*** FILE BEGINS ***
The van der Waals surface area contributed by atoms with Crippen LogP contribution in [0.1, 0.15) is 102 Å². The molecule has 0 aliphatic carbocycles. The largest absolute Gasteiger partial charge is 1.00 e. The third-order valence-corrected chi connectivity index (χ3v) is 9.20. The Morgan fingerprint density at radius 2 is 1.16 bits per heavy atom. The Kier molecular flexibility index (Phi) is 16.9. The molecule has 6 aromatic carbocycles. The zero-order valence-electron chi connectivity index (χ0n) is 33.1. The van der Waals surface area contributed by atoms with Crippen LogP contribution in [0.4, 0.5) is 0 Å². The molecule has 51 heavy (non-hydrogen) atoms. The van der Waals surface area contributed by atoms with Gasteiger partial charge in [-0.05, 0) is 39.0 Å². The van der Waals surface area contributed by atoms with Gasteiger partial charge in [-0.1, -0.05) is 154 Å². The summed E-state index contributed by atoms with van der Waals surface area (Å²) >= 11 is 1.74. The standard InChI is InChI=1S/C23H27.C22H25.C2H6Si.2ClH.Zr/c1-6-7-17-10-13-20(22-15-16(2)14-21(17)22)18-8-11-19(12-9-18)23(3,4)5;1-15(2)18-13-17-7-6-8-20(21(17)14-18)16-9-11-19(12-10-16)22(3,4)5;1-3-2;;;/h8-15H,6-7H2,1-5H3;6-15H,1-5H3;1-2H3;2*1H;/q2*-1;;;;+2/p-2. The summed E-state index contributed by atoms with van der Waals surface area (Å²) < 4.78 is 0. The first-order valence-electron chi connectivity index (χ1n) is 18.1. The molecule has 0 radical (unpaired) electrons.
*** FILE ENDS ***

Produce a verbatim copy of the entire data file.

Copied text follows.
The van der Waals surface area contributed by atoms with Crippen LogP contribution in [0.1, 0.15) is 102 Å². The molecule has 0 aliphatic carbocycles. The largest absolute Gasteiger partial charge is 1.00 e. The third-order valence-corrected chi connectivity index (χ3v) is 9.20. The Morgan fingerprint density at radius 2 is 1.16 bits per heavy atom. The Kier molecular flexibility index (Phi) is 16.9. The molecule has 6 aromatic carbocycles. The zero-order valence-electron chi connectivity index (χ0n) is 33.1. The van der Waals surface area contributed by atoms with Crippen LogP contribution in [0.4, 0.5) is 0 Å². The molecule has 51 heavy (non-hydrogen) atoms. The van der Waals surface area contributed by atoms with Gasteiger partial charge in [-0.05, 0) is 39.0 Å². The van der Waals surface area contributed by atoms with Gasteiger partial charge in [-0.1, -0.05) is 154 Å². The summed E-state index contributed by atoms with van der Waals surface area (Å²) >= 11 is 1.74. The standard InChI is InChI=1S/C23H27.C22H25.C2H6Si.2ClH.Zr/c1-6-7-17-10-13-20(22-15-16(2)14-21(17)22)18-8-11-19(12-9-18)23(3,4)5;1-15(2)18-13-17-7-6-8-20(21(17)14-18)16-9-11-19(12-10-16)22(3,4)5;1-3-2;;;/h8-15H,6-7H2,1-5H3;6-15H,1-5H3;1-2H3;2*1H;/q2*-1;;;;+2/p-2. The summed E-state index contributed by atoms with van der Waals surface area (Å²) < 4.78 is 0. The first-order valence-electron chi connectivity index (χ1n) is 18.1. The molecule has 0 radical (unpaired) electrons.